We teach dedicated spelling, punctuation and grammar lessons along with handwriting lessons. Punctuation and grammar objectives are covered within the literacy weekly plan and we teach a dedicated spelling lesson each week. Children have the opportunity to revisit and reinforce their understanding of key grammar terminology through retrieval based tasks each week. For spelling lessons we focus on learning a new spelling rule or patterns set out in the National Curriculum. In addition, children work towards their ‘Super Speller’ badges. To achieve these they must be able to spell words from the word lists from the English National Curriculum. Spelling tests sent home are mostly focusing on words which follow the rule/pattern taught and then children are also been given super speller and topic words to practice. We also use dictation resources (Rising Stars) to give children opportunities to practice their spellings in sentence level work.
Children have the opportunity to support their own learning in English independently using a wide variety of resources, such as dictionaries, thesauruses, word walls, individual word books and age/ability appropriate resources. Vocabulary development is promoted throughout the school, on displays, use of vocabulary mats, word books and accessible dictionaries and thesauruses in each classroom to encourage and enhance children’s use of a wider range of vocabulary. Children use technology in English lessons where it enhances their learning, as in drafting their work and in using multimedia to study how words and images are combined to convey meaning.
At Hillmorton,Well-planned, targeted intervention may also include support on the Achievement for All programme. Our Achievement for All (AfA) programme identifies and supports children who require targeted additional support for them to achieve their potential. The class teacher meets their parents half termly to discuss targets and progress.
We have high quality phonics lessons in EYFS and KS1 and children have the phonics skills they need to tackle new words so they can develop confident and fluent reading. We use Little Wandle Keep Up materials to deliver group or individual sessions to children who are not making the expected progress in phonics.
We quickly identify any children who are finding reading challenging and we intervene early through the reading recovery programme. Progress of children on this programme is monitored closely to support their progress and the reading recovery teacher, the class teacher and parent work closely to support the child’s progress in reading.
We love to celebrate the success of all learners at Hillmorton. Our learning in English is celebrated in classrooms and around the school: our bright and colourful displays celebrate children’s writing and reading work. In assembly we celebrate achievements in writing every week in our Star Writer assembly. We also celebrate the achievement of Super Speller badgers in awards assemblies. Each classroom has reading reward scheme which encourages children to read regularly at home. In addition, throughout the school year, our literacy curriculum is enhanced by events such as Book Week, drama and storytelling workshops and a range of trips and visits which enrich and complement children’s learning.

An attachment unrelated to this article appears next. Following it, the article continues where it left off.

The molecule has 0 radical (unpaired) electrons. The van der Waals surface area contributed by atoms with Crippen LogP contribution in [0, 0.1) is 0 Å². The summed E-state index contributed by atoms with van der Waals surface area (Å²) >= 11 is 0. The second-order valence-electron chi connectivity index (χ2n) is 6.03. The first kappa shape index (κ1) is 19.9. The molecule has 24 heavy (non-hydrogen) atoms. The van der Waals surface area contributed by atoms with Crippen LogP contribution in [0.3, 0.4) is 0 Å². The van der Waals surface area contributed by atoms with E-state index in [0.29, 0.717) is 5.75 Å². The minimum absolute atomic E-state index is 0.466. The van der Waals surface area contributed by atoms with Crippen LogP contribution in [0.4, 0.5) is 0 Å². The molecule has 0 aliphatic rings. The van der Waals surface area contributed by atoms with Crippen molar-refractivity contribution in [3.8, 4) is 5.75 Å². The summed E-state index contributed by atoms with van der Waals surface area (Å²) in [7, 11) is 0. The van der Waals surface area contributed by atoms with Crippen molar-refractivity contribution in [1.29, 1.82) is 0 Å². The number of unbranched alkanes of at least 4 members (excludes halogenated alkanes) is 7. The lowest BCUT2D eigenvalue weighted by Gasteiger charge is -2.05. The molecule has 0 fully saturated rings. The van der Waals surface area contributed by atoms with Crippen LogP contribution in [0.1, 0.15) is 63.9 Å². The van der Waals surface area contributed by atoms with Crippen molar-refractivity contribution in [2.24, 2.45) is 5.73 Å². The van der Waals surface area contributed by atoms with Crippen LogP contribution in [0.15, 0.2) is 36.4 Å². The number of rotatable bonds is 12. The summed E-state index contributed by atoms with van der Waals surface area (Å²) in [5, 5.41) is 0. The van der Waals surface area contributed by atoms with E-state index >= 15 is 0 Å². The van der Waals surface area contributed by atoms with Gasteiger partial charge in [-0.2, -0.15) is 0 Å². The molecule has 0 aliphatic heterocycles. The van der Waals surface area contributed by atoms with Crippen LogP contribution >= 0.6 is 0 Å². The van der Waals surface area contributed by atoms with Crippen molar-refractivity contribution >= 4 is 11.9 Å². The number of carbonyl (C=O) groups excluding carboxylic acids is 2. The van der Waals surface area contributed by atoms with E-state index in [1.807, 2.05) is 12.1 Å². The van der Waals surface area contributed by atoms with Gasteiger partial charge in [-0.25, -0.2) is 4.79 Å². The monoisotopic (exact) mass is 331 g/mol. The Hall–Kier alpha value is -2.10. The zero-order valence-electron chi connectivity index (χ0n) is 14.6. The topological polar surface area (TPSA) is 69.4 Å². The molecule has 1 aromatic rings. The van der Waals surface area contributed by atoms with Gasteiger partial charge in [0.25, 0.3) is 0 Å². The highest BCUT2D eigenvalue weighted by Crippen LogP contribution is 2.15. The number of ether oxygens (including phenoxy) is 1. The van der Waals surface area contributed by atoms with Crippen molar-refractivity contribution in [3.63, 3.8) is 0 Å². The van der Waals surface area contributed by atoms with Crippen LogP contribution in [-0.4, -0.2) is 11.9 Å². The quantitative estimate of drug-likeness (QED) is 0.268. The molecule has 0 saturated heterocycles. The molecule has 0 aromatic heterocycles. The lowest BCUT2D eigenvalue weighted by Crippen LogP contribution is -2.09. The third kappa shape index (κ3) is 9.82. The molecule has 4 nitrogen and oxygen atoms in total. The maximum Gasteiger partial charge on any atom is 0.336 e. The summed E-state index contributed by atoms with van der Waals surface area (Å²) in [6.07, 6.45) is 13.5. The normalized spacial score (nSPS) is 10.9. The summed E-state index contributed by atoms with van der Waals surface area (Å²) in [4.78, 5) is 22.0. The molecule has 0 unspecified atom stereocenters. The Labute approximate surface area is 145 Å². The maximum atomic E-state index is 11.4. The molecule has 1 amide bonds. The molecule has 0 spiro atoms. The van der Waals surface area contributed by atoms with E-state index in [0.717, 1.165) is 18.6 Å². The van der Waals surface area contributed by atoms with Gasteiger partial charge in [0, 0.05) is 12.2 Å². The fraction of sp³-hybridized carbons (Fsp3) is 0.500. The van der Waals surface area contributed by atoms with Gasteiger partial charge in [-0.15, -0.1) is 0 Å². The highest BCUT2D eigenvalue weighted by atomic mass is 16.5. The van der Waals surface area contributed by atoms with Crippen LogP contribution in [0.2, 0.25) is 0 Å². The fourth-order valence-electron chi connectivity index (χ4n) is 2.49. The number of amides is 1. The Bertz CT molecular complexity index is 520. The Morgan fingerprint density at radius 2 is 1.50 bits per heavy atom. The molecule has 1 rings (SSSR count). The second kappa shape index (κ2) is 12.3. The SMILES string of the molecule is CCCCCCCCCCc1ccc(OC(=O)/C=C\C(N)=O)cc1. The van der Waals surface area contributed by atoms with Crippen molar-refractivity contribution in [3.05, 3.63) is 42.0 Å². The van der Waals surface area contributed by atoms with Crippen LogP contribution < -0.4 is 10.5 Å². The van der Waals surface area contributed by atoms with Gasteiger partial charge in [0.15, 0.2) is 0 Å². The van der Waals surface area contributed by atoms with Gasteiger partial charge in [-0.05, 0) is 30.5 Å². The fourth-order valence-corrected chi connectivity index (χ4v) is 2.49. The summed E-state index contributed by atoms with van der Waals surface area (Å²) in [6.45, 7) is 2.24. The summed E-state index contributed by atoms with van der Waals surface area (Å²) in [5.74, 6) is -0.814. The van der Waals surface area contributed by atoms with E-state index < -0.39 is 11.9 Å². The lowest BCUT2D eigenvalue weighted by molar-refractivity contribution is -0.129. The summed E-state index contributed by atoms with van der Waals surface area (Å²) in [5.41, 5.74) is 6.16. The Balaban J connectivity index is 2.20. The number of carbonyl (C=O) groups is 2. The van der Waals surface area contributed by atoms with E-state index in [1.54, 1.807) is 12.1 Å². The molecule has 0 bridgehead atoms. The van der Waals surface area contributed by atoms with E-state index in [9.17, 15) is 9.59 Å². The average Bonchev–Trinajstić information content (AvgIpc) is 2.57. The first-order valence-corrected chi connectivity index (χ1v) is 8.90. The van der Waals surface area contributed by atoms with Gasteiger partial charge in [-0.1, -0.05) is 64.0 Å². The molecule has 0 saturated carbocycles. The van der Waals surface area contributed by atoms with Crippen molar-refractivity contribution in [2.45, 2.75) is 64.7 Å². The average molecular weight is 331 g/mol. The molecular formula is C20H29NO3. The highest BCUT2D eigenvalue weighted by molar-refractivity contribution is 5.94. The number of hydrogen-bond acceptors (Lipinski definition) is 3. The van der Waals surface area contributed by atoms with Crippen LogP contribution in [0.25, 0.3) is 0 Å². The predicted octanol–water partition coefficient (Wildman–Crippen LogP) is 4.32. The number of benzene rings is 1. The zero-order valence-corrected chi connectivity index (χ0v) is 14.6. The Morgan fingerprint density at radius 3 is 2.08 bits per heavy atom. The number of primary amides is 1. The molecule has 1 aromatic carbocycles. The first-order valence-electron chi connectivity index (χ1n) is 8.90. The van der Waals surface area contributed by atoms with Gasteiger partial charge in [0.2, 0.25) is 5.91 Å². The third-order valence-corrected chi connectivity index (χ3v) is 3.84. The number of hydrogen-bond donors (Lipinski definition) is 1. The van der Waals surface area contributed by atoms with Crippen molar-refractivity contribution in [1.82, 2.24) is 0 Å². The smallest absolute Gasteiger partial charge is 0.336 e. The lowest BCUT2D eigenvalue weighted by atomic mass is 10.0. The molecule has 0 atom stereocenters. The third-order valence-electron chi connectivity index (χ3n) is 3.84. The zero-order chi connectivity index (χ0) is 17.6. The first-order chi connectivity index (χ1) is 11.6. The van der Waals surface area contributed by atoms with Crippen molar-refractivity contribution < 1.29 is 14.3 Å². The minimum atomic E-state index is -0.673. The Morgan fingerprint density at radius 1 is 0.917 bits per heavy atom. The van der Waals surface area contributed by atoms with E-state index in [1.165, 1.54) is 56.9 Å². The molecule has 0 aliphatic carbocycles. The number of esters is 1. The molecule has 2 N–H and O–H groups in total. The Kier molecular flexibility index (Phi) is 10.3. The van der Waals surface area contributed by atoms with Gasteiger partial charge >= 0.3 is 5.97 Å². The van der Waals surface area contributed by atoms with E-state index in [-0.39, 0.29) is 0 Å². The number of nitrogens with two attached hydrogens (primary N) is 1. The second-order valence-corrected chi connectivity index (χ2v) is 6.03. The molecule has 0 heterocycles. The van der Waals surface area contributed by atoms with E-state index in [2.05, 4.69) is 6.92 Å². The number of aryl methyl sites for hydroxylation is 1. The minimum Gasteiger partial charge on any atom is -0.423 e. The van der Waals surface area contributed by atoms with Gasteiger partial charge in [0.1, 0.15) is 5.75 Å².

We regularly assess children’s learning in English to measure impact. Children develop transferable skills in English as they progress through the school. Children are competent readers and writers by the time they are in upper Key Stage 2. The genres of writing is familiar to them and they can focus on creativity, writer’s craft, sustained writing and the manipulation of grammar and punctuation skills. Children can write effectively across the curriculum as English skills are transferred into other subjects.
Assessment for learning in English is continuous throughout the planning, teaching and learning cycle. The daily assessments teachers make help them to adjust their daily and weekly planning. It is supported by use of the following strategies:
Observing children at work, individually, in pairs, in a group and in class during whole class teaching.
Using differentiated, open-ended questions that require children to explain and unpick their understanding.
Providing effective feedback, including interactive marking through targeted questions where appropriate, to engage children with their learning and to provide opportunities for self-assessment, consolidation, depth and target setting.
Use of success criteria as a frame for children to self-evaluate and peer-evaluate. Children are encouraged to correct their spellings, proof read and up level their writing independently.
We use Sheffield STAT assessments half-termly to measure progress against the learning statements, which enables progress to be monitored and planning to be informed. All children are set individual half-termly targets for Reading and Writing and these are assessed at the end of each half term. Parents and children are informed of the progress against the targets and new targets are shared. Staff also report on progress against these targets during half termly pupil progress meetings. The Senior Leadership Team lead these meetings.
At the end of the school year teachers measure children’s progress against national expectations. They set targets for the next school year and summarise the progress of each child before reporting this to the child’s parents. The next teacher then uses these assessments and targets as the planning basis for the new school year.
Children take the national tests at the end of Year 2 and Year 6. The Phonics Screening Check is carried out in Year 1 and is repeated in Year 2 with any children who did not meet the expected level when in Year 1. We will administer national tests in line with the new recommendations.
Marking of English work is in accordance with the marking policy. Children are encouraged to self-evaluate against learning intentions. We regularly use success criteria as part of our marking and use a black pen to highlight next steps to children on an individual basis. Children are encouraged to independently respond to their black pen marking in red. They make corrections or improvements to their work.
Teachers regularly undertake moderation exercises to ensure standardisation of the expectations for Reading and Writing across the school. This ensures all teachers are confident and that there is consistency across the school. We include a range of independent writing from across the curriculum in these moderations. We also take part in moderation sessions within the cluster of Hillmorton schools. The English subject leader also monitors English books from across the school regularly to evaluate the range and balance of work and to ensure that tasks meet the needs of different learners. The English subject leader compares work from different year groups and key stages to ensure the threshold concepts are being built upon each year and children have regular opportunities to apply their learning of the different genres in a range of extended writing across the curriculum.